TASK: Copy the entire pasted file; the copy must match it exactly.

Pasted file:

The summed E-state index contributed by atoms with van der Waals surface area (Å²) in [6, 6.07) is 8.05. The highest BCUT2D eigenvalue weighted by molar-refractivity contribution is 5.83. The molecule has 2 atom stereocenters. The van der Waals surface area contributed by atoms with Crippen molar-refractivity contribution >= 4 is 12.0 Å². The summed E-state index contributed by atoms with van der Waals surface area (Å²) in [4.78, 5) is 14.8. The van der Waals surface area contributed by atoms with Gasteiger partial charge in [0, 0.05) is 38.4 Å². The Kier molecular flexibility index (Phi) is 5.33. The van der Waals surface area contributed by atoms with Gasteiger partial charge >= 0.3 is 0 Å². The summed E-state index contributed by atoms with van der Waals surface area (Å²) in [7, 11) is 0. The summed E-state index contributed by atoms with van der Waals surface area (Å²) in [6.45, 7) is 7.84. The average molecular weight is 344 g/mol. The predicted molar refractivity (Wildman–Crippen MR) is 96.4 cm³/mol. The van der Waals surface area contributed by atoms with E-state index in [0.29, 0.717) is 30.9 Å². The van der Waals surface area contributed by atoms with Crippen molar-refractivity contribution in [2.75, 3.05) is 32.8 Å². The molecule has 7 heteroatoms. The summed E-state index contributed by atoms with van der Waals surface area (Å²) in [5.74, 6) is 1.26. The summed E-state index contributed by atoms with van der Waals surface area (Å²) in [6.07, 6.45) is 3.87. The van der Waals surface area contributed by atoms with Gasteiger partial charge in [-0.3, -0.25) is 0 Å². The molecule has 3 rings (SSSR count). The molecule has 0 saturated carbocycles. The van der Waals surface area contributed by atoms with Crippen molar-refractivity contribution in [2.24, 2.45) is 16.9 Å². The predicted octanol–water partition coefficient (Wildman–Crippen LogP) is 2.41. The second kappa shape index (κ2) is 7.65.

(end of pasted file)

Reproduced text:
The summed E-state index contributed by atoms with van der Waals surface area (Å²) in [6, 6.07) is 8.05. The highest BCUT2D eigenvalue weighted by molar-refractivity contribution is 5.83. The molecule has 2 atom stereocenters. The van der Waals surface area contributed by atoms with Crippen molar-refractivity contribution >= 4 is 12.0 Å². The summed E-state index contributed by atoms with van der Waals surface area (Å²) in [4.78, 5) is 14.8. The van der Waals surface area contributed by atoms with Gasteiger partial charge in [0, 0.05) is 38.4 Å². The Kier molecular flexibility index (Phi) is 5.33. The van der Waals surface area contributed by atoms with Gasteiger partial charge >= 0.3 is 0 Å². The summed E-state index contributed by atoms with van der Waals surface area (Å²) in [7, 11) is 0. The summed E-state index contributed by atoms with van der Waals surface area (Å²) in [6.45, 7) is 7.84. The average molecular weight is 344 g/mol. The predicted molar refractivity (Wildman–Crippen MR) is 96.4 cm³/mol. The van der Waals surface area contributed by atoms with E-state index in [0.29, 0.717) is 30.9 Å². The van der Waals surface area contributed by atoms with Crippen molar-refractivity contribution in [2.75, 3.05) is 32.8 Å². The molecule has 7 heteroatoms. The summed E-state index contributed by atoms with van der Waals surface area (Å²) in [5.74, 6) is 1.26. The summed E-state index contributed by atoms with van der Waals surface area (Å²) in [6.07, 6.45) is 3.87. The van der Waals surface area contributed by atoms with Gasteiger partial charge in [-0.3, -0.25) is 0 Å². The molecule has 3 rings (SSSR count). The molecule has 0 saturated carbocycles. The van der Waals surface area contributed by atoms with Crippen molar-refractivity contribution in [2.24, 2.45) is 16.9 Å². The predicted octanol–water partition coefficient (Wildman–Crippen LogP) is 2.41. The second kappa shape index (κ2) is 7.65.